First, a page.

The Millennium Consumption Goals (MCGs) were proposed to the United Nations in 2011 to address just these challenges. They are one option for a comprehensive framework for sustainable development in the post-2015 agenda. Among other goals, the MCGs call for a rethink in the industrialised nations and are seen as a complement to the Millennium Development Goals (MDGs). In contrast to the MDGs, the MCGs concept primarily targets the most affluent 20 per cent of the global population, i.e. not only the “affluent” in the industrialized countries, who are responsible for the consumption of 80 per cent of natural resources, but also those in the southern hemisphere. The MCGs show that a widespread reduction in poverty can only be achieved by decreasing the global consumption of resources.
Mohan Munasinghe is a Sri Lankan physicist, academic and economist with a focus on energy, water resources, sustainable development and climate change. He outlined the first ideas about sustainomics from 1990 onwards, culminating in a formal paper presented at the 1992 Rio Earth Summit in Rio de Janeiro, which set out key elements of the framework. The aim was a more holistic and practical synthesis that would help to make development more sustainable.
The Millennium Consumption Goals have three major objectives:
- Environmental: respect nature and reduce humanity’s use of global resources to a sustainable level within planet earth’s natural capacities.
- Social: meet the basic consumption needs and render the distribution of consumption more equitable.
- Economic: promote sustainable prosperity for all, taking economic efficiency and both environmental and social sustainability constraints into account.
While the MCGs are a novel concept, they are based on the original Agenda 21 from the 1992 Rio Earth Summit, which called for a targeted debate on unsustainable production and consumption habits. The latter were also highlighted at the 2002 World Summit on Sustainable Development in Johannesburg. Based directly on “Sustainomics”, which sets out a step-by-step methodology to make development more sustainable, people are empowered to take immediate action and eliminate existing unsustainable activities.
The MCGs are seen as one essential brick that can support any of the other post-2015 initiatives, including Agenda 21, Green Economy, and Sustainable Development Goals. They would aim to curb consumption by the affluent in all countries, thereby freeing up resources that could meet the basic needs of the poor. Instead of viewing the affluent as a problem, the latter would be involved and encouraged to contribute to the solution without reducing their quality of life. This change of perspective harbours great potential, for even minor shifts in their huge share in the consumption of resources and their consequences could significantly reduce the environmental burden and free up resources to help the poor. One example here is the present-day overconsumption and associated production of waste: food waste in private households is around 30 per cent in Western Europe and closer to 50 per cent in North America. Healthier diets and lifestyles will not only save resources but also improve the quality of people’s lives.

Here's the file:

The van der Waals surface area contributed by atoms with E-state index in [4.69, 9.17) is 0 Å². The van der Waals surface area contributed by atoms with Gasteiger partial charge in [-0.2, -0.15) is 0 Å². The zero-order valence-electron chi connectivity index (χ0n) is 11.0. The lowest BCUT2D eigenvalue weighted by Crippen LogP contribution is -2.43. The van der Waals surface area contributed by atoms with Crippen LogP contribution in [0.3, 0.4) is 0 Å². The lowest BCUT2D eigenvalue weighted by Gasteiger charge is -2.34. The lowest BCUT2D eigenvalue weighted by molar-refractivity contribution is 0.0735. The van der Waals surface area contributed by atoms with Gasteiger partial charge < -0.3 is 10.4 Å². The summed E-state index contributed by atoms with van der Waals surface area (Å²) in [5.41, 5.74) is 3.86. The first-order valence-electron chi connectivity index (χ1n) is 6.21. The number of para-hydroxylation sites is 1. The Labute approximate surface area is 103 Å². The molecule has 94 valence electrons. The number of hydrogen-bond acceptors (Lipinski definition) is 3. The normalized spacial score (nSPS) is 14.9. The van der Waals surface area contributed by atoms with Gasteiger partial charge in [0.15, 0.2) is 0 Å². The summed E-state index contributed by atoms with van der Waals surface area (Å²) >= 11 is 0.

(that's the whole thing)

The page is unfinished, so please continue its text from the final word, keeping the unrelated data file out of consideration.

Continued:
For this rethink in our society to succeed, both top-down and bottom-up approaches will be required: we must set global targets to manage consumption equitably among countries, sectors, cities, communities, and firms. While top-down, international negotiations on a lasting post-2015 agenda will continue, the Millennium Consumption Goals Initiative (MCGI) has already launched an inclusive bottom-up effort, which has garnered worldwide support. The MCGI emphasises voluntary actions by many pioneering individuals, communities, organisations, firms, cities, regions, and nations, who are willing to establish their own specific voluntary goals. As a network of European municipalities with indigenous peoples of the rainforests, Climate Alliance advocates the Millennium Consumption Goals Initiative, as it recognises and supports the importance of local development processes. Authorities at national and international levels must contribute to the development of a local, country-specific approach. Municipalities are important actors in the development cooperation, capable of bringing about local change due to the proximity to their citizens.
Changing unsustainable mindsets will be a challenge. The Washington Consensus that dominated government thinking in the 1990s and led to the current economic collapse still prevails. However, many citizens, businesses and decision-makers are already ahead of national political leaders with regard to sustainable development. Exclusively market-based development void of any environmental and social criteria will not guarantee sustainability. This is why we urgently need the MCGs, which place the emphasis directly on sustainable consumption and production to ensure a sustainable future for our children and grandchildren.